When you miss the chance to see a band in London, your home city, what do you do? Go to Dublin, of course. When my wife told me that Steve Hackett tickets were on sale in the autumn of 2012, for concerts the following spring, I didn't associate this with the Genesis Revisited II tour and wondered why she was telling me about something that seemed so far off. It took some time to click and by the time my brain had engaged, a couple of months later, tickets for the Hammersmith gig had sold out.
However, a quick scan of the internet revealed tickets still available for Dublin, in the highly regarded Vicar Street, conveniently on a Saturday evening and conveniently close to friend Jim's birthday. A boys' weekend out was duly arranged.
The one drawback of the evening was the unfortunate coincidence of a weekend of European rugby in Dublin - not that the Stade de France, Leinster, Toulon and Clermont fans were any trouble but the streets were crowded and the bars overflowing.
Vicar Street is a modern venue that holds around 1000 people, seated at cabaret style tables and arranged around the periphery in pew-like seats. The high roof lends something of a TV theatre feeling. Our table was just off centre towards the rear of the floor, but pleasingly close to the mixing desk. We arrived shortly after doors opened and were informed that Steve Hackett would be signing merchandise for 20 minutes before the show, commencing almost immediately.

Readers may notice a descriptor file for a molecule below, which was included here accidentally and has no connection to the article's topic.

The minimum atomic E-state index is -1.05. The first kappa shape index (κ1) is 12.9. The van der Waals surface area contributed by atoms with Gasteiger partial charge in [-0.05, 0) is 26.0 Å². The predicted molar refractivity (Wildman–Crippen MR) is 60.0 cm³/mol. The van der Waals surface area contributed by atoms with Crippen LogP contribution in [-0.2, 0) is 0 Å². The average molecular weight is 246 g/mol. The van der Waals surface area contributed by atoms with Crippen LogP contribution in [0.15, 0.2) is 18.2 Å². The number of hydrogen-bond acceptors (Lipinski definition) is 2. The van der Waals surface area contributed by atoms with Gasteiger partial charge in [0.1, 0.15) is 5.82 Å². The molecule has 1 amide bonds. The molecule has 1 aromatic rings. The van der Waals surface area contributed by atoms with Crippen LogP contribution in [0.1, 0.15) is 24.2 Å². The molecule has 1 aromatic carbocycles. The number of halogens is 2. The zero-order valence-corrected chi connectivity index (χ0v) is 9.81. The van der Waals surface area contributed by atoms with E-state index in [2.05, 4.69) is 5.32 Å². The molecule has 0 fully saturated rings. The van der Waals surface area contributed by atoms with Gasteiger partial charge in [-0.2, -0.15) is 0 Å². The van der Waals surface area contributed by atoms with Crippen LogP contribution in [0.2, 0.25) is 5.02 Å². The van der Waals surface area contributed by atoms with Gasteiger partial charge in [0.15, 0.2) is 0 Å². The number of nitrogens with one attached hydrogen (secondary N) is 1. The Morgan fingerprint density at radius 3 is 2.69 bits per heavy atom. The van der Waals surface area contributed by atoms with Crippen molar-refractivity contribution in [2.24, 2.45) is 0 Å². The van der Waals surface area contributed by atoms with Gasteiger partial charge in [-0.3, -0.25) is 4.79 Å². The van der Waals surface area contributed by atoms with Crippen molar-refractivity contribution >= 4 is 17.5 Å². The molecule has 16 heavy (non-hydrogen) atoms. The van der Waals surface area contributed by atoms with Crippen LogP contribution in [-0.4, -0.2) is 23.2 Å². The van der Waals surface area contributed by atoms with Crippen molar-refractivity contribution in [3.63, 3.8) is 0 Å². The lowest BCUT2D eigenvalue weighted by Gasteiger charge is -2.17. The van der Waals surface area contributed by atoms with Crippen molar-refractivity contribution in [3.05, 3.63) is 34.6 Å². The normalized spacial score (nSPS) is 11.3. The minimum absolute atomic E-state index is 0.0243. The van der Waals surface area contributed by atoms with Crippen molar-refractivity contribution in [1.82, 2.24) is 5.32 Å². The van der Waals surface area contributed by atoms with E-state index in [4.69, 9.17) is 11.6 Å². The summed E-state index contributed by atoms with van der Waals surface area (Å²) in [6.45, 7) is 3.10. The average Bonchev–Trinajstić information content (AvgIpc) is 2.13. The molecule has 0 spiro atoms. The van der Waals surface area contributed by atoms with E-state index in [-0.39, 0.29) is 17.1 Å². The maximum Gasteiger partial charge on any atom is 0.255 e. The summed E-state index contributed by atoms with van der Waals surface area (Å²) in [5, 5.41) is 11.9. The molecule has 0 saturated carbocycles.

We dutifully bought tour programmes and lined up, retiring to the bar after exchanging brief pleasantries with the man himself and walked away with signed programmes. The show commenced right on time and after a short welcome to the Dublin crowd, during which he praised the outgoing nature of the locals compared to the repressed English and a brief introduction to the purpose of the evening's entertainment, the lights dimmed and the (sequenced) opening mellotron chords of Watcher of the Skies kicked in. This has become something of a staple of the Steve Hackett touring band but this was the best I’d heard it played. Vocalist Nad Sylvan, reinventing the rock-god look and, it has to be said, sounding pretty good too - an interesting cross between Peter Gabriel and Phil Collins – moved around wielding a telescope in what could almost be called a theatrical manner, but it was hardly Gabriel-esque. Indeed, this level of theatrics was not surpassed in the in entire show but as Paul Stump might say, the music’s all that matters. Next came the first of a remarkable number of Lamb tracks, Chamber of 32 Doors (also included in the set were Fly on a Windshield, Broadway Melody of 1974, and The Lamia.) The last band I went to see was in fact The Musical Box, performing a stunningly accurate live version of the entire Lamb Lies Down on Broadway. The difference between that show, recreating a performance as precisely as possible, and this was the presence of one of the original composers/performers and a less strict approach to interpretation. The musicianship of the two bands could not be questioned, and though I’ve now seen the entire Lamb show live, it didn’t quite match up to the performance of the Steve Hackett band. The set list really shouldn’t have been too much of a surprise if you’d listened to Genesis Revisited II. Highlights for me were the quintessentially English Dancing with the Moonlit Knight, the disturbing undercurrents of The Musical Box featuring a little bit of Gabriel-like play acting, the expansive, sweeping grandeur of Firth of Fifth with its breathtaking guitar solo, and Supper’s Ready, encapsulating all that’s best of prog in a mere 23 minutes.